Call to action for Sydney construction

Nicholas McCallum

The boom is back on in Sydney and the NSW Construction crew are fired up. 

The NSW ETU’s drive for renewal and growth is one of the most significant reforms in our union’s 116-year history. The state's construction organisers are making deep changes to build numbers, activism and power across all sectors of the electrical industry.

Now the Electrical Trades Union across Australia has combined to launch the most significant NSW construction campaign for years.

ETU National Secretary Allen Hicks speaks with ETU members in construction.

The construction crew said it's time to meet head on the challenges of the re-introduction of the Construction Code of Practice and the ABCC. With more organisers taking on the construction and contracting industry, they are taking a more hard-line approach.

In July the team took its campaign to another level by having it led by ETU National Secretary Allen Hicks. Allen brings a wealth of experience from his days organising the Queensland construction industry and will draw on the best organising minds from all ETU branches.

The whole of the NSW Branch is behind the strategy of Allen overseeing the construction team as are ETU Branches across the country.

NSW construction crew: (L to R) Steve Bankes, Ben Lister, Lawrie Duff, Allen Hicks, Anthony Stegic, Fred Barbin.

ETU NSW Secretary Dave McKinley said: "It’s a huge plus to have Allen Hicks at the helm of our construction and contracting team. He brings vast experience, strong commitment and a proven track record of organising in this challenging sector."

"This is a great example of national solidarity that I’m confident will deliver on the ETU’s core mission of achieving the best possible outcomes for our members," said Dave.

Allen Hicks said the strategy is designed to build lasting power and raise standards across the industry.

"We’ve hit the ground running but this will take a sustained united effort. The aim is a much larger and more active union membership able to win significantly higher wages and better conditions," said Allen.

The construction strategy will target up to 50 electrical contractors who have failed to negotiate union enterprise agreements. The ETU will also seek to align enterprise agreement expiry dates at key contractors. This will set up a campaign to achieve significantly improved EBA outcomes in 2018 and beyond.

"The time is right to lift industry standards in construction and contracting. We’re smack in the middle of an infrastructure and construction boom the like of which Sydney has not seen since the 2000 Olympics," said Allen.

Allen has 'hit the ground running' as the NSW ETU reaches out to members during the Sydney construction boom.

ETU organiser Fred (C) with ETU construction members (L to R) David, John, Gary and Ernest, celebrating after union action recovered more than $23,000 owed to them.

"The big companies and contractors are raking money in hand over fist. Electrical workers are often on rates below those paid on comparable projects outside NSW. This campaign is about lifting rates for this and future generations of Sydney ETU members."

Of course, union officials alone do not make change. Real power to win comes from thousands of determined electrical workers fighting together in our collective interest. We are calling on all construction sparkies to get on board and help us build numbers, activism and power.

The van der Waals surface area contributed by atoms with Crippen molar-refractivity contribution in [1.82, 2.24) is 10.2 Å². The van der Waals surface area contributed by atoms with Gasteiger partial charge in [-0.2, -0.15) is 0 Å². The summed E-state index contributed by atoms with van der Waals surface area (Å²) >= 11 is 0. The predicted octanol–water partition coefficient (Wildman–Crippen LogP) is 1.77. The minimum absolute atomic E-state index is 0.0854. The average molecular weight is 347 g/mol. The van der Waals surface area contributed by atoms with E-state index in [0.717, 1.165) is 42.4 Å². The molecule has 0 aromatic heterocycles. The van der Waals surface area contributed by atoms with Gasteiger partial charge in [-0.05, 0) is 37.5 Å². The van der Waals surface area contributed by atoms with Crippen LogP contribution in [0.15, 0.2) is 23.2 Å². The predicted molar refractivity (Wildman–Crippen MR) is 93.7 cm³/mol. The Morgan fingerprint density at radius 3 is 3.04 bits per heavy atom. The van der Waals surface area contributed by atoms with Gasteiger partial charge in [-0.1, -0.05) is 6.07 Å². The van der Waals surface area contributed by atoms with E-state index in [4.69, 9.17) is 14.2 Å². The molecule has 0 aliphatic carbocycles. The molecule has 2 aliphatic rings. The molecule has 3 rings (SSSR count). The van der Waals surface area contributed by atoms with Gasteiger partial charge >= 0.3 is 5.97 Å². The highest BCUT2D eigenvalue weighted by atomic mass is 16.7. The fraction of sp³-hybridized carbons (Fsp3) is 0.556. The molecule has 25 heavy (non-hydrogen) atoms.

Three-day walk-off restores WestConnex tunnel safety

WestConnex has made its tunnels safe for work but only after 200 electricians and sprinkler fitters walked off the job for three days in late-July.

The ETU and Plumbers Union members first took action on 26 July when emergency sirens failed to sound during an evacuation drill.

Construction Organiser Tony Stegic addresses WestConnex workers about sub-standard safety and evacuation procedures at Australia's largest infrastructure project.

They gathered at safety muster points outside the tunnel rather than continue working deep underground without a failsafe emergency response system.

Safework inspectors attended the site but, in the ETU’s view, made the mistake of issuing an Improvement Notice instead of a stronger Prohibition Order.

A management proposal to signal emergencies by turning off tunnel lighting was rejected by workers who insisted on a functioning audio alarm.

Electricians and sprinkler fitters refused to enter the tunnels on the following Monday and Tuesday before project management restored the integrity of the emergency system.

While welcoming this resolution, the ETU slammed the serious safety failure on the largest transport infrastructure project in Australia.

"We’re disappointed at management’s failure to act quickly and decisively to solve such a major safety problem," said ETU National Secretary Allen Hicks.

ETU Organiser Fred listens to WestConnex workers' safety concerns.

"We’re also disappointed at the regulator’s unwillingness or inability to ensure workplace safety laws were being followed on the NSW Government’s flagship infrastructure project."

ETU organiser Fred Barbin said workers had advised the union that they were deeply concerned about their safety should an emergency occur.

"We will always support our members’ right to work safely and return to their families each day. We will never accept bandaid solutions to serious safety breaches, such as the suggestion that tunnel lights be turned off in emergencies in lieu of emergency sirens," said Fred.


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